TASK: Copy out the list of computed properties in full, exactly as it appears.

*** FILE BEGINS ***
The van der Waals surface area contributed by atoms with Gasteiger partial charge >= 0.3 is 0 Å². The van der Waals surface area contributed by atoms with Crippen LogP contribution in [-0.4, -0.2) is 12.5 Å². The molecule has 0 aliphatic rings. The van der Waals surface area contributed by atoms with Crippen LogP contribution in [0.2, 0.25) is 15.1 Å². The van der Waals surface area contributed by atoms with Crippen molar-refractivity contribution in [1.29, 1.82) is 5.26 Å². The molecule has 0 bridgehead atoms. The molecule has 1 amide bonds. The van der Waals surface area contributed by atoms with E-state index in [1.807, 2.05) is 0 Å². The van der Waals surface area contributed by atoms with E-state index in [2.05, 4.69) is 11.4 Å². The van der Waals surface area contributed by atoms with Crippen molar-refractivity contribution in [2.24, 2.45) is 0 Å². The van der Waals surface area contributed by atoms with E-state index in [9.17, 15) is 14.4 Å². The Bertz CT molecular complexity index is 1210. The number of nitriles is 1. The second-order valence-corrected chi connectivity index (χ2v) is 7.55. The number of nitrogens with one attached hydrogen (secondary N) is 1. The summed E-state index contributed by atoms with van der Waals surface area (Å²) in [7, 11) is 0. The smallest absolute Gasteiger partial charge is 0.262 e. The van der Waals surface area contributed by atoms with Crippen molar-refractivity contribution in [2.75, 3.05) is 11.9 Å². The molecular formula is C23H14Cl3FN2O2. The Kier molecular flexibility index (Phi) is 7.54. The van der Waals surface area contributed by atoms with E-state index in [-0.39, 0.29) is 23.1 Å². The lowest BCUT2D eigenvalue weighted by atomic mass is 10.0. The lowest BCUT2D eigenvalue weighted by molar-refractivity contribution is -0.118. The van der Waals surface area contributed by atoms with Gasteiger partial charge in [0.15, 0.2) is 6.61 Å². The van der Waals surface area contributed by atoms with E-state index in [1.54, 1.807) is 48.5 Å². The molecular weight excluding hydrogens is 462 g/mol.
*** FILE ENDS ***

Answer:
The van der Waals surface area contributed by atoms with Gasteiger partial charge >= 0.3 is 0 Å². The van der Waals surface area contributed by atoms with Crippen LogP contribution in [-0.4, -0.2) is 12.5 Å². The molecule has 0 aliphatic rings. The van der Waals surface area contributed by atoms with Crippen LogP contribution in [0.2, 0.25) is 15.1 Å². The van der Waals surface area contributed by atoms with Crippen molar-refractivity contribution in [1.29, 1.82) is 5.26 Å². The molecule has 0 bridgehead atoms. The molecule has 1 amide bonds. The van der Waals surface area contributed by atoms with E-state index in [1.807, 2.05) is 0 Å². The van der Waals surface area contributed by atoms with E-state index in [2.05, 4.69) is 11.4 Å². The van der Waals surface area contributed by atoms with Crippen molar-refractivity contribution in [2.24, 2.45) is 0 Å². The van der Waals surface area contributed by atoms with E-state index in [9.17, 15) is 14.4 Å². The Bertz CT molecular complexity index is 1210. The number of nitriles is 1. The second-order valence-corrected chi connectivity index (χ2v) is 7.55. The number of nitrogens with one attached hydrogen (secondary N) is 1. The summed E-state index contributed by atoms with van der Waals surface area (Å²) in [7, 11) is 0. The smallest absolute Gasteiger partial charge is 0.262 e. The van der Waals surface area contributed by atoms with Crippen molar-refractivity contribution in [2.75, 3.05) is 11.9 Å². The molecular formula is C23H14Cl3FN2O2. The Kier molecular flexibility index (Phi) is 7.54. The van der Waals surface area contributed by atoms with E-state index in [-0.39, 0.29) is 23.1 Å². The lowest BCUT2D eigenvalue weighted by atomic mass is 10.0. The lowest BCUT2D eigenvalue weighted by molar-refractivity contribution is -0.118. The van der Waals surface area contributed by atoms with Gasteiger partial charge in [0.15, 0.2) is 6.61 Å². The van der Waals surface area contributed by atoms with E-state index in [1.54, 1.807) is 48.5 Å². The molecular weight excluding hydrogens is 462 g/mol.